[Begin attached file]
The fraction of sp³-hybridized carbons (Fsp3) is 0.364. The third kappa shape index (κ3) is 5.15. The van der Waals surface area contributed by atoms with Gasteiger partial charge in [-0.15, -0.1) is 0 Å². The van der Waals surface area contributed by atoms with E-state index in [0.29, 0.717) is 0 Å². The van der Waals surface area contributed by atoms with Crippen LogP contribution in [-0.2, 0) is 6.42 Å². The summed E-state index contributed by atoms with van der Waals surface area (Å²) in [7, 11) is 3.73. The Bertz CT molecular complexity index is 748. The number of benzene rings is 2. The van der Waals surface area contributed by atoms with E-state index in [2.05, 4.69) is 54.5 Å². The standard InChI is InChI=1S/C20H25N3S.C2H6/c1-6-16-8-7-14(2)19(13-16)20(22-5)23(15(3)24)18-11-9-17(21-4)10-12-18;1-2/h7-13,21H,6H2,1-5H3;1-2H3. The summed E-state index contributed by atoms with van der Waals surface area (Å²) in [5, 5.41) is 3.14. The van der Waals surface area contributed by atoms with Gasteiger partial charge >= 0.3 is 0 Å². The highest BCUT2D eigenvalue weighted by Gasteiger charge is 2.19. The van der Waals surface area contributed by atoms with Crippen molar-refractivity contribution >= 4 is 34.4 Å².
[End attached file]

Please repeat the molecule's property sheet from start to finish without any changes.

The fraction of sp³-hybridized carbons (Fsp3) is 0.364. The third kappa shape index (κ3) is 5.15. The van der Waals surface area contributed by atoms with Gasteiger partial charge in [-0.15, -0.1) is 0 Å². The van der Waals surface area contributed by atoms with E-state index in [0.29, 0.717) is 0 Å². The van der Waals surface area contributed by atoms with Crippen LogP contribution in [-0.2, 0) is 6.42 Å². The summed E-state index contributed by atoms with van der Waals surface area (Å²) in [7, 11) is 3.73. The Bertz CT molecular complexity index is 748. The number of benzene rings is 2. The van der Waals surface area contributed by atoms with E-state index in [2.05, 4.69) is 54.5 Å². The standard InChI is InChI=1S/C20H25N3S.C2H6/c1-6-16-8-7-14(2)19(13-16)20(22-5)23(15(3)24)18-11-9-17(21-4)10-12-18;1-2/h7-13,21H,6H2,1-5H3;1-2H3. The summed E-state index contributed by atoms with van der Waals surface area (Å²) in [5, 5.41) is 3.14. The van der Waals surface area contributed by atoms with Gasteiger partial charge >= 0.3 is 0 Å². The highest BCUT2D eigenvalue weighted by Gasteiger charge is 2.19. The van der Waals surface area contributed by atoms with Crippen molar-refractivity contribution >= 4 is 34.4 Å².